Williams was right to yank Harper, who barely reached jogging speed Saturday on a sixth-inning grounder to the pitcher, then veered back to the dugout halfway to first base. Williams also did the right thing to put Harper back in the lineup Sunday and forget about the incident.
Now we’ll see if Harper can do the right things, too. First, learn an old baseball lesson: Run through the bag. It shows both teams that you have some control of your emotions, even when you fail, and that, perhaps, your mind isn’t centered on your individual performance. Running out routine grounders doesn’t prove either point. But not running them out has always raised serious questions about both.
Second, don’t hold a grudge toward a manager who is simply demanding that his team play correctly, especially after a sloppy, poorly focused 2013 season. Harper grew up respecting authority, especially his father Ron’s. But authority must be asserted toward Harper to get his attention, not just assumed. That’s one small part of why Williams was hired. Bryce was ushered into the big leagues by Davey Johnson, who knew how to manage him without shaming him publicly. But that gifted-child handling seldom lasts for any player. This was going to be Harper’s grow-up year. It just started early.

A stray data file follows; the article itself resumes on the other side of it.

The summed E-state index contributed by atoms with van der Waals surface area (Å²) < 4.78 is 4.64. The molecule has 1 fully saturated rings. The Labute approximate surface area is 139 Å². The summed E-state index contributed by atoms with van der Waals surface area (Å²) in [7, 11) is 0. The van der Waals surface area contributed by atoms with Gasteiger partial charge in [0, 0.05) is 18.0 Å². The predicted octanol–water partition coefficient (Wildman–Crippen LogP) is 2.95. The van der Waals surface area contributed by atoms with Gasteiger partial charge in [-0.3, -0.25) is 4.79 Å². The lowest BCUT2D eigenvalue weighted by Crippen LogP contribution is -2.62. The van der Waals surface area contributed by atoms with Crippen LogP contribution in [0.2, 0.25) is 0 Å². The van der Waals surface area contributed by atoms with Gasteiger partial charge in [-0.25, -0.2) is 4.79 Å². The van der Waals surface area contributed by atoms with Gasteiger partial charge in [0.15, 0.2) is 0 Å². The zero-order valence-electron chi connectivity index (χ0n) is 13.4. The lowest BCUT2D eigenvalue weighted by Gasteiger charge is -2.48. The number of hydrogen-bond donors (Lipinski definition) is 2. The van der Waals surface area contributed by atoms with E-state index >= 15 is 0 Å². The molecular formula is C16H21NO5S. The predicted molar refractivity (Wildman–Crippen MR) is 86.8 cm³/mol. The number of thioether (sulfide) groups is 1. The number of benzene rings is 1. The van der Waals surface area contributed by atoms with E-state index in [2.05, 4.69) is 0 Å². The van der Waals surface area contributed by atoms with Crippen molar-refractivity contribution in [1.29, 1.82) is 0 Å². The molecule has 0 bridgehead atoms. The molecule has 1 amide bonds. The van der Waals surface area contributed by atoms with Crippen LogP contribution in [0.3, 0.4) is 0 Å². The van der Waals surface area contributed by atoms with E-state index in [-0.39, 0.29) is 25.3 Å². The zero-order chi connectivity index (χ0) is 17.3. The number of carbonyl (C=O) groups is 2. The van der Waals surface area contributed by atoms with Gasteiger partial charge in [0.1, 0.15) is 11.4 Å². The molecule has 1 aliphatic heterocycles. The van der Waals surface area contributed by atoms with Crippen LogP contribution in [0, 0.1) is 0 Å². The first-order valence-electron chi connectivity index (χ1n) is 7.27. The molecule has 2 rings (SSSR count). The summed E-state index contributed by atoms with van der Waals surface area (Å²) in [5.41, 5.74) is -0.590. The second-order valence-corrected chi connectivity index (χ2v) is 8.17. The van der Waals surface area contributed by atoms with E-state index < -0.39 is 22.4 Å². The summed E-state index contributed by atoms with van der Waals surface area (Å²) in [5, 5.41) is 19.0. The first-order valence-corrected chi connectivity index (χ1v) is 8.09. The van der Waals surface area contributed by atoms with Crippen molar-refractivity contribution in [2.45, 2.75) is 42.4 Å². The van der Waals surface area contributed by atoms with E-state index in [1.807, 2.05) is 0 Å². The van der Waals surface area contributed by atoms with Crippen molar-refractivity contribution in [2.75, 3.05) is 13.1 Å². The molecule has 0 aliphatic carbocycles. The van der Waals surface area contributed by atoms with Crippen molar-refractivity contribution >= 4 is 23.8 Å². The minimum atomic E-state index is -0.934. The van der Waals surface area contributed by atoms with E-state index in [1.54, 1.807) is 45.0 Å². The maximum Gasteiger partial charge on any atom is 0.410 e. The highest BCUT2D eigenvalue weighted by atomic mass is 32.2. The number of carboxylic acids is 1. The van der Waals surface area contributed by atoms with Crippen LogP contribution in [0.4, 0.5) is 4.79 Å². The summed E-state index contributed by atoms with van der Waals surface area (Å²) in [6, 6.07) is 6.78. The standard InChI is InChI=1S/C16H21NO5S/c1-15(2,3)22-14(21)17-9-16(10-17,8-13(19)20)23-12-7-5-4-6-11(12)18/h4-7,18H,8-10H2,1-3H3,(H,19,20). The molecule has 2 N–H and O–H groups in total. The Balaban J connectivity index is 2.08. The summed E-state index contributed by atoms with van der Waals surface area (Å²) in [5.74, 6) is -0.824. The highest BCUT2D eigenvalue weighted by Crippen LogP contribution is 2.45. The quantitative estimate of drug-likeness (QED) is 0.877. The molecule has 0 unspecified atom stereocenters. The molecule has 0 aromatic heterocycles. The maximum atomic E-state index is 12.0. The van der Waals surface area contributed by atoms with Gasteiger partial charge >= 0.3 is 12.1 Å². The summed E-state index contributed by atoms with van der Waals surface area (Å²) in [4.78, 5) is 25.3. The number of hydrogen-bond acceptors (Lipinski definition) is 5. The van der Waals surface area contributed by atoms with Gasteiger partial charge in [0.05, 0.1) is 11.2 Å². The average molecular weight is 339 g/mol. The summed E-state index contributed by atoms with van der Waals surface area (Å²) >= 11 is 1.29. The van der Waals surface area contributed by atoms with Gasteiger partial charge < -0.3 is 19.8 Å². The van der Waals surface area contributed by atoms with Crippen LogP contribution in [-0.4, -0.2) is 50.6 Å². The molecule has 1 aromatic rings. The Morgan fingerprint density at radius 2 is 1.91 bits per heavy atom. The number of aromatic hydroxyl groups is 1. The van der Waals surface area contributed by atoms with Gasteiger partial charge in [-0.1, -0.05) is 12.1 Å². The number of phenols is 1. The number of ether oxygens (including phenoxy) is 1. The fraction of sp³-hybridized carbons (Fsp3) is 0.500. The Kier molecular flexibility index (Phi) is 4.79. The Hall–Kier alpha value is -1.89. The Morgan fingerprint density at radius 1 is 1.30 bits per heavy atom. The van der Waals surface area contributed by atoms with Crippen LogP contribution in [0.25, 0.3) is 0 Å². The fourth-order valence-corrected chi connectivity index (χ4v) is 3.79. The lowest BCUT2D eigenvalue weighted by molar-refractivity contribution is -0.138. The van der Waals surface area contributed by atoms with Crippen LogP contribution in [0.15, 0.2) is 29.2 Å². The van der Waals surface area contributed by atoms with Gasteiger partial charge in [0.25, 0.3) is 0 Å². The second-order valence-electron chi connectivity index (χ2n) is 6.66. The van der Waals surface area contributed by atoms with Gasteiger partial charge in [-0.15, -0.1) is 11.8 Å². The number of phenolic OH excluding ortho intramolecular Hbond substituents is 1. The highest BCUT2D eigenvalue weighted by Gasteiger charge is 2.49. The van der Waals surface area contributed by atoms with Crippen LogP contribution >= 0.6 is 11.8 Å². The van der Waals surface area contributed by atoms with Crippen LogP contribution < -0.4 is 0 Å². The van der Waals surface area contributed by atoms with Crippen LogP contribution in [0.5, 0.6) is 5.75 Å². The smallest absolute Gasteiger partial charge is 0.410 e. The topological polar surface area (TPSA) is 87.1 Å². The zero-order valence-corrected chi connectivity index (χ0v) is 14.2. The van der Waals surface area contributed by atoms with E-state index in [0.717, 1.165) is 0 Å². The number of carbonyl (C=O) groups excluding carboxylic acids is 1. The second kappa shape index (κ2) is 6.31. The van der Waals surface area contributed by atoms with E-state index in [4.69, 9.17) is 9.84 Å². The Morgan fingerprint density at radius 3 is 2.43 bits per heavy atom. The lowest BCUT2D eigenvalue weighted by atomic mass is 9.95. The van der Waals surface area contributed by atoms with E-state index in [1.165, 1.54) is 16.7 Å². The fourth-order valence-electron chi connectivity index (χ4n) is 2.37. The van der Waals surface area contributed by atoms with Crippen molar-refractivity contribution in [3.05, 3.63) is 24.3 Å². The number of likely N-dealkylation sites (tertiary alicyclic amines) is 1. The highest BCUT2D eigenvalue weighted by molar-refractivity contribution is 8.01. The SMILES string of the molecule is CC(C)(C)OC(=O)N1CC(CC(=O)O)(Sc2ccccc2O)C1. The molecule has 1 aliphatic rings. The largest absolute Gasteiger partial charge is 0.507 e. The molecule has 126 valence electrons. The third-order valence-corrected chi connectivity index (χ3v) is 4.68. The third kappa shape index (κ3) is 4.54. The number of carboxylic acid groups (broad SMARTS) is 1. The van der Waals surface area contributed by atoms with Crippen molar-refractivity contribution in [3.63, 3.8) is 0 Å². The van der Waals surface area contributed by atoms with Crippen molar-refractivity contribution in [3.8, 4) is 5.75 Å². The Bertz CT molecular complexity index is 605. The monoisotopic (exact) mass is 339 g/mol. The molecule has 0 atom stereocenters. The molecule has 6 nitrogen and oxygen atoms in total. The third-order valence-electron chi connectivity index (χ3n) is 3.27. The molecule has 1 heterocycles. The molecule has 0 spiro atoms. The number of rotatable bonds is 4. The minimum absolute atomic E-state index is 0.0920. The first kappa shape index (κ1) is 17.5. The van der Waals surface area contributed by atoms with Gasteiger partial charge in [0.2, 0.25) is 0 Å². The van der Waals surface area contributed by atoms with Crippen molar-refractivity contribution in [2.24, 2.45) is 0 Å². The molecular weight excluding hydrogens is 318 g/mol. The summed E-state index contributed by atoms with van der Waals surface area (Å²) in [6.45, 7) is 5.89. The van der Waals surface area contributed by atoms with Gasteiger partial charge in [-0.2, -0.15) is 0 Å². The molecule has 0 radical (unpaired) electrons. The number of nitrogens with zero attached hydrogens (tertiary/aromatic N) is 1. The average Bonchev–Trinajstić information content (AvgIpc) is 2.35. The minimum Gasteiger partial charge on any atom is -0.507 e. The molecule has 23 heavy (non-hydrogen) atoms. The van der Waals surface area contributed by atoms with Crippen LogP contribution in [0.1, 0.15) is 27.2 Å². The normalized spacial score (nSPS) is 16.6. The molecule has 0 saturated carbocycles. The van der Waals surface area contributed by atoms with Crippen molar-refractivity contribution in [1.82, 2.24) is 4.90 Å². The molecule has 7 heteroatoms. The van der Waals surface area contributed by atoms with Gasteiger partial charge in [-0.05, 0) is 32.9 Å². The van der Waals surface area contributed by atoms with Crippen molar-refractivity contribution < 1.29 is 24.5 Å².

Third, and most important for Harper’s development, he needs to start the process of seeing himself accurately — as a raw player who gets far more attention, and calls more attention to himself, than his play deserves. He’s made two all-star teams. If he were Joe Smith, drafted No. 10 overall, not No. 1, and never on a Sports Illustrated cover at 16, he might not have made either, even with identical production.
Harper has not driven in 60 runs in either of his two seasons. He has only five RBI this year. He’s never had more than 157 runs-plus-RBI. Ryan Zimmerman has had between 163 and 216 six times. Adam LaRoche, no big star, has had 175 or more three times. Fourth outfielder Nate McLouth once had 207. Can we get a grip? Counting their three top starting pitchers, Harper may be the Nats’ seventh-best player. If forced to choose whether Harper or Anthony Rendon would have the better career, I’d think twice. Harper is in a self-conscious, fierce scowl-off with baseball. Rendon dances with it and grins. Baseball loves relaxed.